Ashish Kothari is the founder of Kalpavriksh, an Indian non profit organisation working on environmental and social issues at local, national and global levels. He was trained at the Indian Institute of Public Administration and coordinated India’s National Biodiversity Strategy and Action Plan. He served on boards of Greenpeace International. He is part of the coordination team of Vikalp Sangam, the Global Tapestry of Alternatives and Radical Ecological Democracy. He is the (co-)author of several books including Churning the Earth (2012) and a co-editor of “Pluriverse: A Post-Development Dictionary” (2019).
By Robert Fletcher, Kate Massarella, Ashish Kothari, Pallav Das, Anwesha Dutta, Bram Büscher, Progressive International
We argue for an alternative approach to conservation policy moving forward, one that seeks to move beyond both protected areas and economic valuation. Our proposal is less concerned with the targets specified by the current post-2020 framework, and more focused on the means and processes by which these are achieved.
By Ashish Kothari, Miloon Kothari, Open Democracy
If there is one lesson all of us should have learnt during the Covid-19 crisis, it is about how to separate the ‘essential’ from the ‘non-essential’.
By Arturo Escobar, Ashish Kothari, Ariel Salleh, Federico Demaria, Alberto Acosta, Open Democracy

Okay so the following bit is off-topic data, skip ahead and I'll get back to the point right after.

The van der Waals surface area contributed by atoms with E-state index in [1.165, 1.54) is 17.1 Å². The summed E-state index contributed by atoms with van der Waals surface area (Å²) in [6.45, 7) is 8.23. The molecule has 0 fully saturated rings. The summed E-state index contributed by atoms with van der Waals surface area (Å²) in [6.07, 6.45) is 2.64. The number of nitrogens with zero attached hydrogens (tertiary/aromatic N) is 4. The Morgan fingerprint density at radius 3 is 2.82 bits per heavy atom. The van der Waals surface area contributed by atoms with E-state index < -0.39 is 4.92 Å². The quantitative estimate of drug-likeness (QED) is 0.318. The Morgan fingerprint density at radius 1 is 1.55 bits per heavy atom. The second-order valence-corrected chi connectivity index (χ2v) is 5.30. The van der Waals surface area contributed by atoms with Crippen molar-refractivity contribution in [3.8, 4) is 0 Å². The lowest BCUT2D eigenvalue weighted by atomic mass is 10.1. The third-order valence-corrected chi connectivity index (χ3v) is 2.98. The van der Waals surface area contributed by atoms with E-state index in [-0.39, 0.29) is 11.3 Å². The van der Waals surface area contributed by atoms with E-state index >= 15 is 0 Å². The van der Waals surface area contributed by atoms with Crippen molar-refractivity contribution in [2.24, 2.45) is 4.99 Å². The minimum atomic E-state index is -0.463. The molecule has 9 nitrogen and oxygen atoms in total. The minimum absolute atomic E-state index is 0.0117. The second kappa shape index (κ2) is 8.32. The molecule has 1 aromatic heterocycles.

The paths to a bio-civilization are multiple - and the pluriverse is already visible in the cosmovisions and radical practices of many groups worldwide. The notion of a pluriverse questions the alleged universality of Euro-Americacentric modernity. As the Zapatistas of Chiapas, Mexico, put it so wisely, the pluriverse constitutes “a world where many worlds fit”.
By Ashish Kothari, Pallav Das, Empowering Nonviolence
We’re committed and excited about our attempts at cooperation between academics, movement activists, creative thinkers, and practitioners of alternatives to challenge the ever-tightening grip of corporate fundamentalism on the economy and the environment.
By Ashish Kothari, The Hindu
And so we must turn for hope to the many movements of sangharsh (resistance) and nirman (construction) throughout the world. These movements realise that the injustices they are facing, and the choices they must make, are not bound by the divides that ideologues play games with.
By Ashish Kothari, Degrowth.de
There is no doubt that as a species we have to downsize if we are to respect the limits; not only for ourselves but —just as importantly— for the millions of other species that co-inhabit the earth with us. It is timely, therefore, to talk of degrowth in the context of humanity as a whole, and most certainly in the context of the Global North which is overconsuming and overdumping.
By Ashish Kothari, Local Futures (ISEC)
In India, economic development and modernity have transformed livelihoods into deadlihoods, wiping out millennia-old livelihoods that were ways of life with no sharp division between work and leisure, and replacing them with dreary assembly line jobs.
By Ashish Kothari, Vikalp Sangam
Nadimidoddi Vinodamma, ably helped by her husband Vinayappa, is modest about her achievement. Surrounded by a bewildering array of jowar, bajra, ragi, red gram, green gram, til, sama, korra, and other food crops in the midst of their land, Vinodamma talks quietly about how she is merely using knowledge handed down over generations, trusting the land and traditional seeds.